In this fifteenth part of our 30-part article series, we consider the legal duties of directors of companies under Tanzanian law where a company is in financial doldrums. Additionally, we identify ways in which the directors can become personally liable and the steps that they should take to mitigate that liability. This is crucial in view of the prevailing tight liquidity conditions which call for an understanding what directors ought to do to safeguard themselves and preserve enterprise value (EV).
Directors of a Tanzanian company are subject to certain legal duties to the company, and if the company goes burst, to its creditors. Those duties, codified under the Tanzanian Companies Act, 2002 (‘CA 2002’), include: the duty to act in good faith and in the best interests of the company (Section 182), the duty to have regard to the interests of employees (Section 183), the duty to exercise powers for proper purposes (Section 184), the duty of care, skill and diligence (Section 185), the duty to avoid conflict of interest (Section 209). Breach of these duties may lead to personal liability, or disqualification as a director.
Under Section 382 of the CA 2002 if, in the course of a winding up, anyone who has been concerned with or taken part in the promotion, formation or management of the company is found to have misapplied or retained, or become accountable for any money or other property of the company, or been guilty of any misfeasance or breach of any fiduciary or other duty in relation to the company, the court may, on the application of the official receiver, liquidator or any creditor compel him to repay, restore or account for the money or property or any part of it, with interest; or contribute such sum to the company's assets by way of compensation in respect of the misfeasance or breach of any fiduciary or other duty as the court thinks just.
Breaches of duties that are pertinent to the foregoing provisions might include a director’s involvement in the company undertaking a vulnerable transaction e.g. giving a preference or entering into an undervalue transaction within specified periods before its insolvency as a result of which an administrator or liquidator may apply to the court for an order that the company be put back into the position in which it would have been had it not undertaken the transaction, or require some other suitable remedy.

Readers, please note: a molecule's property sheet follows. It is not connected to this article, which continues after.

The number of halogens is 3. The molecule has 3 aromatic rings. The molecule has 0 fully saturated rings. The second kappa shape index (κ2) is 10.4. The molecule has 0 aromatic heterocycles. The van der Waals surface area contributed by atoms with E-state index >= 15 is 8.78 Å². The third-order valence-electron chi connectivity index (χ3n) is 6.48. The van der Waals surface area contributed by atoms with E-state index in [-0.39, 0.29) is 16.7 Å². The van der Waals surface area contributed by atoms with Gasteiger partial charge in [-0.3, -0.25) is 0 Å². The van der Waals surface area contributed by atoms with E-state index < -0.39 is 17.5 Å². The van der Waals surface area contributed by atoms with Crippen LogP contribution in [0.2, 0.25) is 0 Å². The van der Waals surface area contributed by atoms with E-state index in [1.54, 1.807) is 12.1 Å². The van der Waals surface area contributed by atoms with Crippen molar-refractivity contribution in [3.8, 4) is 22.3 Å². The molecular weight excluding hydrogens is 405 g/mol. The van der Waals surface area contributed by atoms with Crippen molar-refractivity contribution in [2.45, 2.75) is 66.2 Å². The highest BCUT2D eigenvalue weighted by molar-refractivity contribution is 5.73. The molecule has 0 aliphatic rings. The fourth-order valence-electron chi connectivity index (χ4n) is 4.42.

Directors can also incur personal liability following an application to the court by the liquidator for fraudulent trading (Section 383 of the CA 2002). The court can order that any party, who was knowingly a party to the carrying on of the business of the company with intent to defraud creditors of the company or creditors of any other person, or for any fraudulent purpose, is liable to make such contributions to the company's assets as the court thinks just.
Fraudulent trading carries the risk of imprisonment, a fine or both; and it can arise when directors of a company allow it to incur debt when they know there is no good reason for thinking that funds will be available to repay the loan owed when it becomes due.
Wrongful trading (Section 384 of the CA 2002) can lead to personal liability. It applies where a company has gone into insolvent liquidation and before the commencement of the winding up, the director knew or ought to have concluded that there was no reasonable prospect that the company would avoid going into insolvent liquidation. The standard required here is that which would be known, or reached or taken by a reasonably diligent person exercising the duty of care owed to the company under Section 185 of the CA 2002.
Moreover, where a director or former director is found to have engaged in conduct (e.g. fraudulent trading; late or non-filing of accounts at BRELA) which makes him unfit to be involved in the management of a company, he must be disqualified.
Mitigating the risk of liability for directors requires, inter alia, taking expert advice, recording the rationale for each decision in minutes of meeting, and checking if there is a directors’ liability insurance cover for possible legal costs. Finally, in a move aimed at combating corruption and bribery and cultivating an ethical culture, the government of Tanzania wants to see CEOs of private sector companies sign integrity pledge forms.